THE BRITISH LIBRARY

Untold lives blog

07 August 2018

Loss of the ’Empire Windrush’

The troopship Empire Windrush is best known for carrying hundreds of migrants to London from the Caribbean in 1948.  The ship hit the headlines again six years later when it was destroyed by a fire sweeping through its decks.

Empire Windrush IWMThe Empire Windrush - image courtesy of the Imperial War Museum © IWM (FL 9448)

In March 1954, the Empire Windrush was bringing 1,276 men, women and children back to the UK from Japan, Hong Kong, Singapore and Suez. Many were National Servicemen returning home to be demobbed.

On the morning of 28 March the ship was 20 miles off Algiers.  At about 6.15 am officers on the bridge heard a 'whoof' of air and, turning round, saw oily, black smoke pouring out of one of the ship’s funnels.  Then ten foot high flames appeared.  There was a fire in the engine room.  Since the alarm bell system failed to work, stewards and catering staff were sent to arouse crew and passengers. 

Some of the military officers thought it was a practical joke when they were awoken by stewards bursting into their cabins shouting ‘Get quickly to your emergency station!'.  Captain Anderson turned over in his bunk and continued to wait for his morning cup of tea, but then became aware of a smell of burning.  He threw on his overcoat and rushed on deck.  Hot paint from the top of the funnel was setting light to the wooden decks.  The ship’s power failed and there was no light, water, or telephone.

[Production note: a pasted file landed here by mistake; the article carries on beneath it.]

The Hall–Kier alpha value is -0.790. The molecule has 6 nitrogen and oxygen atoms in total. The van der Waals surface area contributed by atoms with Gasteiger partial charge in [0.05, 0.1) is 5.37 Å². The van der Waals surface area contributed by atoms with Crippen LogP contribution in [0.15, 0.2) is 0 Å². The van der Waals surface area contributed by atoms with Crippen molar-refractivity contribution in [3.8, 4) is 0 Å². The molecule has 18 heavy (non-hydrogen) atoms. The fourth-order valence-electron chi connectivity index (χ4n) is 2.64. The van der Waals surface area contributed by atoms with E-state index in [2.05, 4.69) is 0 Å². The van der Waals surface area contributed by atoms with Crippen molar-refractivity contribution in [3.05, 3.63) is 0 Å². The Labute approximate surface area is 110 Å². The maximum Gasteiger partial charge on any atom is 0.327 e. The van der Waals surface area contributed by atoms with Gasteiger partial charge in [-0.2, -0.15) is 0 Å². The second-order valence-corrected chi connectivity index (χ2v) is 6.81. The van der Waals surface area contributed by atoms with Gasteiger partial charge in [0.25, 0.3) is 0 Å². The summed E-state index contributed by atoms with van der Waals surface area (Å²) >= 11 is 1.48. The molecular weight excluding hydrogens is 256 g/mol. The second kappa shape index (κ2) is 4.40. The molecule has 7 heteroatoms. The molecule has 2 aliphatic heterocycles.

Empire Windrush IWM 1954The Empire Windrush as she burned at sea off the port of Algiers 1954- image courtesy of the Imperial War Museum  © IWM (A 32891)

Evacuation procedures swung into action.  Lifeboats and rafts were launched and ships were sent from Algiers.  Everything proceeded in a disciplined manner.  Within twenty minutes of the order to abandon ship, all 250 women and children had been placed in lifeboats, as well as 500 of the servicemen and the ship’s cat Tibby.  One boat was damaged as it was being launched and later sank when full of survivors.  Some of these were in the sea for two hours before being rescued.  As the fire spread, the order was finally given – every man for himself.  At about 7.15 am the last men left the ship,  including the captain.

Four lives were lost - engineers G W Stockwell, J W Graves, A Webster, and L Pendleton.  Others suffered injuries such as damaged hands from going down ropes and lifelines too quickly.

  Empire Windrush survivorsSurvivors arriving at Blackbushe Airport – from The Courier and Advertiser 1 April 1954 British Newspaper Archive

A relief operation was set up in Algiers and emergency accommodation found.  A soon-to-open holiday camp was commandeered.  The survivors were taken by ship to Gibraltar and then flown home by RAF and chartered aircraft, or taken by ship if they did not wish to fly.  Many had lost their clothing and possessions in the fire.  Service wives were handed a £30 ex-gratia payment by the War Office on arrival in the UK, plus £15 for each child.  Compensation for serviceman and for the families of the dead engineers was dealt with later.

An official enquiry into the loss of the Empire Windrush was held in June and July 1954.  It concluded that the cause of the fire could not be determined, but smoking, electrical fault, and sabotage were considered improbable. 

Margaret Makepeace
Lead Curator, East India Company Records

Further reading:
British Newspaper Archive e.g. Northern Whig 29 March 1954, The Courier and Advertiser 30 March 1954 and 1 April 1954.
W N Seybold (compiler), Women and children first…The Loss of the Troopship ‘Empire Windrush’ (1998).

 

Visit our free exhibition Windrush: Songs in a Strange Land - open until 21 October 2018

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